In the summer 2016, Tiger Woods’ decline was not only a talking point among fans, but within golf business as well. Nike Golf decided it had enough. The brand halted production of golf clubs, balls and bags, products it started during Woods’ reign.
“All of a sudden there were 25 free agents in the marketplace,” remembers David Abeles, CEO, TaylorMade. “One of those happened to be Tiger.”
According to Abeles, TaylorMade inked deals with 22 of those 25 free agents. In January 2017, TaylorMade announced an equipment deal with Woods, becoming his provider for drivers, fairway woods, irons and wedges.
Two years later, that investment looks like a genius move. Woods won last week’s Masters with 13 of his 14 clubs crafted by TaylorMade (Woods uses a Scotty Cameron putter). “The Tiger Effect” has been revived, as Woods is not only a top golfer on paper but also the sport’s crown jewel of marketability.
TaylorMade is rolling with that. Within 24 hours of Woods claiming his fifth green jacket, the brand decorated its Carlsbad HQ in a photo of Woods on No. 18 at Augusta.
— TaylorMade Golf (@TaylorMadeGolf) April 15, 2019
“We wanted to celebrate the victory on behalf of his greatness and certainly our affiliation with him.” Abeles says. “Behind that, it was all the products that he played with, particularly his drivers and his fairway woods, M5s, those products aren’t just for Tiger Woods. Those products were designed candidly with Tiger, but really for every golfer at every skill level around the world.”
In another stroke of good timing, TaylorMade unveiled a new line of P-7TW irons last week, to go on sale May 1. Abeles admits the forged-blade irons, which were designed by Woods, are more suited for the “better player,” but says it is “one of the most beautiful golf clubs you’ll ever look at.”
While TaylorMade is selling equipment, the PGA Tour has Woods as its own marketing chip. Woods’ Masters win was his 15th major title and his 81st PGA Tour victory. That leaves him one behind Sam Snead’s record 82 PGA Tour titles.
Within minutes of Woods’ win, the PGA Tour starting rolling out “Chasing 82” content, which it began creating since his 80th victory at last year’s Tour Championship. On PGATour.com, a “Chasing 82” page includes summaries of Woods’ first 80 wins (No. 81 still needs its entry), which Laura Neal, the PGA Tour’s senior vice president, communications, calls “basically a treasure trove for Tiger Woods fans.” The Tour also bought an ad space for Woods in USA Today for the following day.
163 combined 🏆 for @TigerWoods and Sam Snead.
— PGA TOUR (@PGATOUR) April 15, 2019
The Tiger machine will market much of itself. Sunday’s live Masters coverage averaged 10.8 million viewers, the most for a morning golf broadcast in 32 years. Over 1 billion minutes of Masters coverage was streamed over the four days, according to CBS Sports.
That provides a runway for the PGA Tour to market its other stars, or as Neal notes, the generation Woods created.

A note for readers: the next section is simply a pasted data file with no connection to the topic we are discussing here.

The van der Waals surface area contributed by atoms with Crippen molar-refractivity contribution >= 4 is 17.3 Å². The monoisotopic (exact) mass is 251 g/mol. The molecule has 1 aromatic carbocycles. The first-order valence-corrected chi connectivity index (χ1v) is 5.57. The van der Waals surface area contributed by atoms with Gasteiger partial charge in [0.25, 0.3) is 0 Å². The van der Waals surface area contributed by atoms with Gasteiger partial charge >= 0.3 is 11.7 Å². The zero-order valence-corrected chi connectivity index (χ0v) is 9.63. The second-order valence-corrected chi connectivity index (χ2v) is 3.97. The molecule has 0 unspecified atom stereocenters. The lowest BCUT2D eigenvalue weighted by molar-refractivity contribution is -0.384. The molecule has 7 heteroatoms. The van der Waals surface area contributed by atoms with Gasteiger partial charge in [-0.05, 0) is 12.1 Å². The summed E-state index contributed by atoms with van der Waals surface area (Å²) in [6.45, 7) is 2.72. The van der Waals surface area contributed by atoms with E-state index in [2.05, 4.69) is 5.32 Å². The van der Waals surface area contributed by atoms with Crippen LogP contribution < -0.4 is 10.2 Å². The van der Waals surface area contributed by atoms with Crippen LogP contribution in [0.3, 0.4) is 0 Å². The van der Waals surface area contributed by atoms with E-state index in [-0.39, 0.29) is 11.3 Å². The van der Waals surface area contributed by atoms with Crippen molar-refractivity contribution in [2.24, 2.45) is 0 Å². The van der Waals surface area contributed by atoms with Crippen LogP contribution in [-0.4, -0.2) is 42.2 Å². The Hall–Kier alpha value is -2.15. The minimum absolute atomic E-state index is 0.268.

“If you have a passion point or interest and a player shares that back, how do we match you up with that?” Neal says. “If you’re into BMX racing, Rickie Fowler is, too. From a charity perspective, if you’re interested in Special Olympics, it’s knowing Jordan Spieth has a sister who has special needs and he’s super involved with Special Olympics. What is that runway to becoming a PGA Tour fan? And it’s not just 30 or 40-year-old guys in khakis and white golf shirts. There’s so much for color and dimension out there from top to bottom. You can find a reason to have a favorite player. It’s not just Tiger.”
TaylorMade and PGA Tour were accompanied by other Woods partners with assets ready for his victory. Monster Energy, Bridgestone and Upper Deck were among those boasting about their relationships with Woods. Of course, his old pal Nike, which still provides his apparel and footwear, also remained at the forefront.
“Tiger is an incredible athlete and we are proud to have such a longstanding partnership with him. His ability to overcome obstacles in the pursuit of his crazy dream is a lesson that transcends sports and inspires us all,” Nike told FOS in a statement.
Nike was one of the few sponsors that stood by Woods in the wake of his infidelity scandal revealed in 2009. Accenture, AT&T, Gatorade, General Motors and Gillette were all among those that terminated or suspended endorsement deals with Woods around that time.
For a time, Woods was untouchable. Years of injuries and poor play only made that slide more precipitous. Now, advertisers are crafting a redemption story.
“We believe in him and one of the most beautiful things about TaylorMade is we believe in people and we recognize that life deals all of us different scenarios, but we never give up on people,” Abeles says, going back to the company’s 2017 decision to partner with Woods. “Having an opportunity to meet Tiger and become personally close with Tiger, I think what he’s done as a person and what he’s done is the golfer is incredibly admirable. And so, when we had an opportunity to get to know him and think about what’s important to him and what was important to us, it was very clear to us that it’d be a wonderful fit for both of us.”
Woods will never be able to sweep his infidelities under the rug. His value is unlikely to return to where it once was, either, back when he was shaving with Roger Federer, producing his own line of Gatorade and inspiring the world to wear red Nike shirts and black hats on Sundays.
Yet as the Tour and his current sponsors have demonstrated, he has returned to the mountain of the sports marketability. America loves a comeback story. Just ask Alex Rodriguez and Mike Tyson.
Woods is 43 years old and science says this second wave of “The Tiger Effect” won’t last as long as the first. But for the time being, the roar is back. And in golf, that is going to drive a lot of business.